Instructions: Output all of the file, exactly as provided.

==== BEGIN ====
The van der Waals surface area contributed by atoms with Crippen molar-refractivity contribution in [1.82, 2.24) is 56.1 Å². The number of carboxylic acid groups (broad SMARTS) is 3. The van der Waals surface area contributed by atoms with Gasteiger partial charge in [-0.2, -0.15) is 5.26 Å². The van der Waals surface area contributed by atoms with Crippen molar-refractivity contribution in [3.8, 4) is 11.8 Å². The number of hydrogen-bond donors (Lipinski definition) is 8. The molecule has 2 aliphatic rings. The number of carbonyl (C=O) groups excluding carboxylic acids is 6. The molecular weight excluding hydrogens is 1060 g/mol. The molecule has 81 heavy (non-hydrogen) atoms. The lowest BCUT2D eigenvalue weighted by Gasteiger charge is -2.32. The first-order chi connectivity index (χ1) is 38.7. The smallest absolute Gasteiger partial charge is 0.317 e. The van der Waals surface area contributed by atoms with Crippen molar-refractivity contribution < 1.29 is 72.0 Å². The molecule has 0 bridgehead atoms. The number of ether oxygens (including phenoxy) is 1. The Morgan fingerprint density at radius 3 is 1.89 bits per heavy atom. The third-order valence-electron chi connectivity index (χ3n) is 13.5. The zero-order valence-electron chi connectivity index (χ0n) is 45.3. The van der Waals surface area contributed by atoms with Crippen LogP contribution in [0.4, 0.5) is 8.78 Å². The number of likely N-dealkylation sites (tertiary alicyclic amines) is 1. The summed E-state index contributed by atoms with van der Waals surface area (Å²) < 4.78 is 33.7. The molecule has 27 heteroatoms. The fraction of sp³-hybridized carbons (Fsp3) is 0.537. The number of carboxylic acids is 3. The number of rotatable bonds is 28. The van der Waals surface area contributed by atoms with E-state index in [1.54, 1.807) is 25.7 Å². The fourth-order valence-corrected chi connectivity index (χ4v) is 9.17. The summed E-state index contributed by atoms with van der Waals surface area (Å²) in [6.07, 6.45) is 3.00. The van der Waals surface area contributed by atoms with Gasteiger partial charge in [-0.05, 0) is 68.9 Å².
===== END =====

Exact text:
The van der Waals surface area contributed by atoms with Crippen molar-refractivity contribution in [1.82, 2.24) is 56.1 Å². The number of carboxylic acid groups (broad SMARTS) is 3. The van der Waals surface area contributed by atoms with Gasteiger partial charge in [-0.2, -0.15) is 5.26 Å². The van der Waals surface area contributed by atoms with Crippen molar-refractivity contribution in [3.8, 4) is 11.8 Å². The number of hydrogen-bond donors (Lipinski definition) is 8. The molecule has 2 aliphatic rings. The number of carbonyl (C=O) groups excluding carboxylic acids is 6. The molecular weight excluding hydrogens is 1060 g/mol. The molecule has 81 heavy (non-hydrogen) atoms. The lowest BCUT2D eigenvalue weighted by Gasteiger charge is -2.32. The first-order chi connectivity index (χ1) is 38.7. The smallest absolute Gasteiger partial charge is 0.317 e. The van der Waals surface area contributed by atoms with Crippen molar-refractivity contribution < 1.29 is 72.0 Å². The molecule has 0 bridgehead atoms. The number of ether oxygens (including phenoxy) is 1. The Morgan fingerprint density at radius 3 is 1.89 bits per heavy atom. The third-order valence-electron chi connectivity index (χ3n) is 13.5. The zero-order valence-electron chi connectivity index (χ0n) is 45.3. The van der Waals surface area contributed by atoms with Crippen LogP contribution in [0.4, 0.5) is 8.78 Å². The number of likely N-dealkylation sites (tertiary alicyclic amines) is 1. The summed E-state index contributed by atoms with van der Waals surface area (Å²) < 4.78 is 33.7. The molecule has 27 heteroatoms. The fraction of sp³-hybridized carbons (Fsp3) is 0.537. The number of carboxylic acids is 3. The number of rotatable bonds is 28. The van der Waals surface area contributed by atoms with E-state index in [1.54, 1.807) is 25.7 Å². The fourth-order valence-corrected chi connectivity index (χ4v) is 9.17. The summed E-state index contributed by atoms with van der Waals surface area (Å²) in [6.07, 6.45) is 3.00. The van der Waals surface area contributed by atoms with Gasteiger partial charge in [-0.05, 0) is 68.9 Å².